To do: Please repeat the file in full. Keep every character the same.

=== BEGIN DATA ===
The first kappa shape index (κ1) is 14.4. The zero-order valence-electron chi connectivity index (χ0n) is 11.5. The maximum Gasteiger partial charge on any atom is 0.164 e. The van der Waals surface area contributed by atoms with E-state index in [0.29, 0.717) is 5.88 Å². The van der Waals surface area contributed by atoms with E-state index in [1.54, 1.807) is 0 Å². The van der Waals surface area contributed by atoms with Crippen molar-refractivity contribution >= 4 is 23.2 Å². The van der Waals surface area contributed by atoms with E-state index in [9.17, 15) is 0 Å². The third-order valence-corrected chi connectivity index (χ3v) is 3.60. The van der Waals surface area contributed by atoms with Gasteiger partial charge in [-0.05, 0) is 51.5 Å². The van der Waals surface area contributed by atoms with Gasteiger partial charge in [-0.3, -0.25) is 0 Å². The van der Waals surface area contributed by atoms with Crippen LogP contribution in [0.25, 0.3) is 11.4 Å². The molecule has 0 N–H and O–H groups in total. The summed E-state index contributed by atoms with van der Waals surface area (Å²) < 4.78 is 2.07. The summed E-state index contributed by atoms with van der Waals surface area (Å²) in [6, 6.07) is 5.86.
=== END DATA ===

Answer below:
The first kappa shape index (κ1) is 14.4. The zero-order valence-electron chi connectivity index (χ0n) is 11.5. The maximum Gasteiger partial charge on any atom is 0.164 e. The van der Waals surface area contributed by atoms with E-state index in [0.29, 0.717) is 5.88 Å². The van der Waals surface area contributed by atoms with E-state index in [1.54, 1.807) is 0 Å². The van der Waals surface area contributed by atoms with Crippen molar-refractivity contribution >= 4 is 23.2 Å². The van der Waals surface area contributed by atoms with E-state index in [9.17, 15) is 0 Å². The third-order valence-corrected chi connectivity index (χ3v) is 3.60. The van der Waals surface area contributed by atoms with Gasteiger partial charge in [-0.05, 0) is 51.5 Å². The van der Waals surface area contributed by atoms with Gasteiger partial charge in [-0.3, -0.25) is 0 Å². The van der Waals surface area contributed by atoms with Crippen LogP contribution in [0.25, 0.3) is 11.4 Å². The molecule has 0 N–H and O–H groups in total. The summed E-state index contributed by atoms with van der Waals surface area (Å²) < 4.78 is 2.07. The summed E-state index contributed by atoms with van der Waals surface area (Å²) in [6, 6.07) is 5.86.